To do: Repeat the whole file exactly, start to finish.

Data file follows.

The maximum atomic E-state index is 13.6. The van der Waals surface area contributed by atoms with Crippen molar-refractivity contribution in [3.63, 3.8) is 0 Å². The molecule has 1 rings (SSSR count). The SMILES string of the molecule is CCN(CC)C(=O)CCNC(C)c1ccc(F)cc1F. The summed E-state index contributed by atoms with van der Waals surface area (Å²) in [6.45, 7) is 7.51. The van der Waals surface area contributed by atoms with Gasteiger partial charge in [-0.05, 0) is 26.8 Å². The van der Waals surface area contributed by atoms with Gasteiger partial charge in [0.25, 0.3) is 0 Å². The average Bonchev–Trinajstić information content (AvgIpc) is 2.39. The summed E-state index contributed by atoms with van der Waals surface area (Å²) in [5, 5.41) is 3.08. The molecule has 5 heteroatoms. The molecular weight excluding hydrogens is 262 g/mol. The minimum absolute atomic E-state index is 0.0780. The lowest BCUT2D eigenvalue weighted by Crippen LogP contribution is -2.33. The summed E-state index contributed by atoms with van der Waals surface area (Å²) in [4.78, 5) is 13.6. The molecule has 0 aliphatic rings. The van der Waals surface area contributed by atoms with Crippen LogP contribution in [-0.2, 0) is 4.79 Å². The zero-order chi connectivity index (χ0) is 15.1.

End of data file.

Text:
The maximum atomic E-state index is 13.6. The van der Waals surface area contributed by atoms with Crippen molar-refractivity contribution in [3.63, 3.8) is 0 Å². The molecule has 1 rings (SSSR count). The SMILES string of the molecule is CCN(CC)C(=O)CCNC(C)c1ccc(F)cc1F. The summed E-state index contributed by atoms with van der Waals surface area (Å²) in [6.45, 7) is 7.51. The van der Waals surface area contributed by atoms with Gasteiger partial charge in [-0.05, 0) is 26.8 Å². The van der Waals surface area contributed by atoms with Gasteiger partial charge in [0.25, 0.3) is 0 Å². The average Bonchev–Trinajstić information content (AvgIpc) is 2.39. The summed E-state index contributed by atoms with van der Waals surface area (Å²) in [5, 5.41) is 3.08. The molecule has 5 heteroatoms. The molecular weight excluding hydrogens is 262 g/mol. The minimum absolute atomic E-state index is 0.0780. The lowest BCUT2D eigenvalue weighted by Crippen LogP contribution is -2.33. The summed E-state index contributed by atoms with van der Waals surface area (Å²) in [4.78, 5) is 13.6. The molecule has 0 aliphatic rings. The van der Waals surface area contributed by atoms with Crippen LogP contribution in [-0.2, 0) is 4.79 Å². The zero-order chi connectivity index (χ0) is 15.1.